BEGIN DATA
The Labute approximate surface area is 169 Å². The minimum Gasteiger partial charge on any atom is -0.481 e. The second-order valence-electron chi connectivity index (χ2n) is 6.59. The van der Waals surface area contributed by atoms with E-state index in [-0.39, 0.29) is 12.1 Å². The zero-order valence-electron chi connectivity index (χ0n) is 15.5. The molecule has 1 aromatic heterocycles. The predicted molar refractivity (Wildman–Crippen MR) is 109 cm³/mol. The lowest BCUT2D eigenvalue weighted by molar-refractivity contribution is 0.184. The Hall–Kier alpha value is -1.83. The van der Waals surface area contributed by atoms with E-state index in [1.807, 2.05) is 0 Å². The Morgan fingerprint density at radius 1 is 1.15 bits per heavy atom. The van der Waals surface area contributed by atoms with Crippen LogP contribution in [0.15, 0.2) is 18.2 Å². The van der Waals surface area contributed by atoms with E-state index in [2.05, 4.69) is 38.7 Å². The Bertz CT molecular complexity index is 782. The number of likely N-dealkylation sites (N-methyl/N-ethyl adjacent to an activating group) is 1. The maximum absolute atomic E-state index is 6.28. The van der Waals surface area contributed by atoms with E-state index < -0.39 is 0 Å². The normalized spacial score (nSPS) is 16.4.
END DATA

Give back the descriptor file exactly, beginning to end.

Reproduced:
The Labute approximate surface area is 169 Å². The minimum Gasteiger partial charge on any atom is -0.481 e. The second-order valence-electron chi connectivity index (χ2n) is 6.59. The van der Waals surface area contributed by atoms with E-state index in [-0.39, 0.29) is 12.1 Å². The zero-order valence-electron chi connectivity index (χ0n) is 15.5. The molecule has 1 aromatic heterocycles. The predicted molar refractivity (Wildman–Crippen MR) is 109 cm³/mol. The lowest BCUT2D eigenvalue weighted by molar-refractivity contribution is 0.184. The Hall–Kier alpha value is -1.83. The van der Waals surface area contributed by atoms with E-state index in [1.807, 2.05) is 0 Å². The Morgan fingerprint density at radius 1 is 1.15 bits per heavy atom. The van der Waals surface area contributed by atoms with Crippen LogP contribution in [0.15, 0.2) is 18.2 Å². The van der Waals surface area contributed by atoms with E-state index in [2.05, 4.69) is 38.7 Å². The Bertz CT molecular complexity index is 782. The number of likely N-dealkylation sites (N-methyl/N-ethyl adjacent to an activating group) is 1. The maximum absolute atomic E-state index is 6.28. The van der Waals surface area contributed by atoms with E-state index < -0.39 is 0 Å². The normalized spacial score (nSPS) is 16.4.